Holly Hollenbeck recommends "Adults Only Travel: The Ultimate Guide to Romantic and Erotic Destination," by David West and Louis James.

Originally Broadcast: September 20, 2006

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Anthony Arthur

Changing America: Upton Sinclair Style

Radical Innocent: Upton Sinclair

Since I was young I have been intrigued by the work of Upton Sinclair.   I remember, as a boy hearing about Sinclair's books and efforts to change the world.  A close friend of my family was the writer for Sinclair's campaign newspaper when he ran for governor of California in 1934 and, although that was long before I was born, the stories rolled during his later visits.  Sinclair is perhaps best know for "The Jungle," published in 1906 which openly revealed the inhumane conditions of the Chicago stockyards and how the meatpacking industry operated, resulting in the passage of the pure food and drug laws within months after publication of "The Jungle." "Radical Innocent: Upton Sinclair," is a biography written by retired professor Anthony Arthur, released in June 2006, 100 years after the publication "The Jungle," and tells the story of Upton Sinclair's life and work.  Arthur weaves the strands of Sinclair's contentious public career and his often-troubled private life, which Sinclair at times willingly revealed, into a compelling personal narrative. Anthony Arthur rates integrity as Sinclair's greatest strength, and claims his eloquence in writing and speech along with his reputation for selflessness as the basis of a ground swell of support for Sinclair and his ideas.  When I spoke with Anthony Arthur at the end of August 2006 from his home near Los Angeles, California, Professor Arthur began by describing what attracted him to study and write about Upton Sinclair.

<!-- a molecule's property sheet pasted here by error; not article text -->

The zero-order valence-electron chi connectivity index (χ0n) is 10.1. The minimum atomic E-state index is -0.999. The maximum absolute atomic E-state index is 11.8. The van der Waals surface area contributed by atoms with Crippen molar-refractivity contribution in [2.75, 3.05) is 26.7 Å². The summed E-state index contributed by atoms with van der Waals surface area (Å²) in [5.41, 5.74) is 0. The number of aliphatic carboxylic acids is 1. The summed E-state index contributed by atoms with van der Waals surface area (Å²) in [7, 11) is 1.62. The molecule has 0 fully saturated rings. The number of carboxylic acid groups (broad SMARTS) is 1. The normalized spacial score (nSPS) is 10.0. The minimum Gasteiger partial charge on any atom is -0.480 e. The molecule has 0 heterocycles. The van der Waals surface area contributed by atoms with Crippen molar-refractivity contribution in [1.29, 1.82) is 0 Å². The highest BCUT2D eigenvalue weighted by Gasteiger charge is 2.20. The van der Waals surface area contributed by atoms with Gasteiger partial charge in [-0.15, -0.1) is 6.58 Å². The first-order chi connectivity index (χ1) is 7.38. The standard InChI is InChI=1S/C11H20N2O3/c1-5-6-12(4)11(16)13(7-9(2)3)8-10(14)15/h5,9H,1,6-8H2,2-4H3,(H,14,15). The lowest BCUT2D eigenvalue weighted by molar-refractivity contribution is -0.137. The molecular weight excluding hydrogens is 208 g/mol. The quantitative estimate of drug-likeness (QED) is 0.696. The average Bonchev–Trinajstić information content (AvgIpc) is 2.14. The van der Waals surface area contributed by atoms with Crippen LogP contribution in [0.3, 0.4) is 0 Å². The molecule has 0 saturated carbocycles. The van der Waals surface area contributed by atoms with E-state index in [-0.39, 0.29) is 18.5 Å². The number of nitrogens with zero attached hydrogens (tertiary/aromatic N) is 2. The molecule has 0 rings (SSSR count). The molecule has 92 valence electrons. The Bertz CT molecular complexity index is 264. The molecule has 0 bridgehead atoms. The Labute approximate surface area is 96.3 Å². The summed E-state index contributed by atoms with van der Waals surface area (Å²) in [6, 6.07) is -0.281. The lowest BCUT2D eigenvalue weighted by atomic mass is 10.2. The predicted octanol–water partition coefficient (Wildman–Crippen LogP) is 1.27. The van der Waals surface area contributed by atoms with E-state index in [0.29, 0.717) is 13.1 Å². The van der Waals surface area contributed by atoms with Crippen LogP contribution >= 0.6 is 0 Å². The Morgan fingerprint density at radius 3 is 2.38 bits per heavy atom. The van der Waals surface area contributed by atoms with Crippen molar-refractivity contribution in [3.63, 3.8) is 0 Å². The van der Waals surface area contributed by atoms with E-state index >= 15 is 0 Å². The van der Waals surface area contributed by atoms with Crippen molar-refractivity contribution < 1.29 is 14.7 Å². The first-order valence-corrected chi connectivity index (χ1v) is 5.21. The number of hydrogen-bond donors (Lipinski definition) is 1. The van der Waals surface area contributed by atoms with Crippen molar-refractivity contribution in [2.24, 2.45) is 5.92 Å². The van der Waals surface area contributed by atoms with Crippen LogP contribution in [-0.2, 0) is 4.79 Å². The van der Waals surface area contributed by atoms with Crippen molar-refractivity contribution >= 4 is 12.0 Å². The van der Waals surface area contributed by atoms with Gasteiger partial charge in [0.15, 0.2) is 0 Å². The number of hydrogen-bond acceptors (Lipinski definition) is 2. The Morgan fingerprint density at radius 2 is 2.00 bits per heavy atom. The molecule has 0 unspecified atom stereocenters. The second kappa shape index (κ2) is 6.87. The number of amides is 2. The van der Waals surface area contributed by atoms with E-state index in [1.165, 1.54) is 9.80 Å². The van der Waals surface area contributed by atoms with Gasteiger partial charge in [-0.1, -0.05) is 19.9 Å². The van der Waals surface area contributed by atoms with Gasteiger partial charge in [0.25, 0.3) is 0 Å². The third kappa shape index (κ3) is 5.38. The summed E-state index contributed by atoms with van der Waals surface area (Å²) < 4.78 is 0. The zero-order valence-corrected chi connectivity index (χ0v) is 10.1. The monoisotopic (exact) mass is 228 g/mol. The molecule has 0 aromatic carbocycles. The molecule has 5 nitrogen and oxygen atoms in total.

Anthony Arthur recommends "Seven Pillars of Wisdom: A Triumph," by T.E. Lawrence.

Originally Broadcast: September 6, 2006

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Paul Goldstein

The Artist's Right of Ownership

Errors and Omissions

Who owns the rights to a play, a song, or a work of art?  How important and fragile is the authorship?  These and other issues of intellectual property rights begin to be revealed in "Errors and Omissions," a novel by Stanford Law Professor Paul Goldstein.  "Errors and Omissions" follows the story of Michael Seeley as he locates a World War Two era Polish refugee who is the author of a screenplay that has the potential to make a huge amount of money not only from the movie rights, but also from the sale of associated paraphernalia.  Goldstein, who began writing fiction at the age of twelve, hopes now, fifty years later that readers of his first full length novel will carry away the sense of the fragility of authorship, when an artist creates a work out of thin air.  I spoke with Paul Goldstein from his office at Stanford University and began when by asking him to define intellectual property.

Paul Goldstein recommends "Aspects of the Novel," by E.M. Forster.